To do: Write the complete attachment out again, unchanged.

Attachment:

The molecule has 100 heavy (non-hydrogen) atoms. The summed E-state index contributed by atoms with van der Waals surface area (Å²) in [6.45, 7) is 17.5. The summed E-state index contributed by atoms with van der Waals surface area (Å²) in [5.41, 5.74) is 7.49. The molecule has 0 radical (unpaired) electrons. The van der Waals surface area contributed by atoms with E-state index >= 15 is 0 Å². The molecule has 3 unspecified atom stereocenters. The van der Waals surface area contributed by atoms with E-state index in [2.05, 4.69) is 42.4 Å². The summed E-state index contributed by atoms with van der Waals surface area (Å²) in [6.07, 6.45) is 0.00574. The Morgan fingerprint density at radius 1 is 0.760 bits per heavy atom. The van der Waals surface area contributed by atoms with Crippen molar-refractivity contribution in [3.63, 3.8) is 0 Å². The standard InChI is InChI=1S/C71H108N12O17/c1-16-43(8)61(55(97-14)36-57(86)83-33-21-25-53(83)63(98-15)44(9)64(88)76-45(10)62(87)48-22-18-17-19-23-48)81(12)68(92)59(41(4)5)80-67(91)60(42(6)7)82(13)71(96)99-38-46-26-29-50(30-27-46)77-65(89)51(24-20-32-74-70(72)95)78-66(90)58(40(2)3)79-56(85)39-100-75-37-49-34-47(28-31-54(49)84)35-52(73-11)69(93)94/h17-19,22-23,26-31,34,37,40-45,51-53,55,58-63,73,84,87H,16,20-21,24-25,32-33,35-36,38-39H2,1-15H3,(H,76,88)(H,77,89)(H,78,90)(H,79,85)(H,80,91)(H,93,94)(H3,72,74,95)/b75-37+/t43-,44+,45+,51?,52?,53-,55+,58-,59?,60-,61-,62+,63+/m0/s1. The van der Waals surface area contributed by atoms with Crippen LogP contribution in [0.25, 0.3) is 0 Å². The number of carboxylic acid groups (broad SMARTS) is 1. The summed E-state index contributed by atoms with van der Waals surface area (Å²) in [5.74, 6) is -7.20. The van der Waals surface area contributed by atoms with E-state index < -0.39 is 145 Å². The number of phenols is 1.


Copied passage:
The molecule has 100 heavy (non-hydrogen) atoms. The summed E-state index contributed by atoms with van der Waals surface area (Å²) in [6.45, 7) is 17.5. The summed E-state index contributed by atoms with van der Waals surface area (Å²) in [5.41, 5.74) is 7.49. The molecule has 0 radical (unpaired) electrons. The van der Waals surface area contributed by atoms with E-state index >= 15 is 0 Å². The molecule has 3 unspecified atom stereocenters. The van der Waals surface area contributed by atoms with E-state index in [2.05, 4.69) is 42.4 Å². The summed E-state index contributed by atoms with van der Waals surface area (Å²) in [6.07, 6.45) is 0.00574. The Morgan fingerprint density at radius 1 is 0.760 bits per heavy atom. The van der Waals surface area contributed by atoms with Crippen molar-refractivity contribution in [3.63, 3.8) is 0 Å². The standard InChI is InChI=1S/C71H108N12O17/c1-16-43(8)61(55(97-14)36-57(86)83-33-21-25-53(83)63(98-15)44(9)64(88)76-45(10)62(87)48-22-18-17-19-23-48)81(12)68(92)59(41(4)5)80-67(91)60(42(6)7)82(13)71(96)99-38-46-26-29-50(30-27-46)77-65(89)51(24-20-32-74-70(72)95)78-66(90)58(40(2)3)79-56(85)39-100-75-37-49-34-47(28-31-54(49)84)35-52(73-11)69(93)94/h17-19,22-23,26-31,34,37,40-45,51-53,55,58-63,73,84,87H,16,20-21,24-25,32-33,35-36,38-39H2,1-15H3,(H,76,88)(H,77,89)(H,78,90)(H,79,85)(H,80,91)(H,93,94)(H3,72,74,95)/b75-37+/t43-,44+,45+,51?,52?,53-,55+,58-,59?,60-,61-,62+,63+/m0/s1. The van der Waals surface area contributed by atoms with Crippen LogP contribution in [0.25, 0.3) is 0 Å². The number of carboxylic acid groups (broad SMARTS) is 1. The summed E-state index contributed by atoms with van der Waals surface area (Å²) in [5.74, 6) is -7.20. The van der Waals surface area contributed by atoms with E-state index < -0.39 is 145 Å². The number of phenols is 1.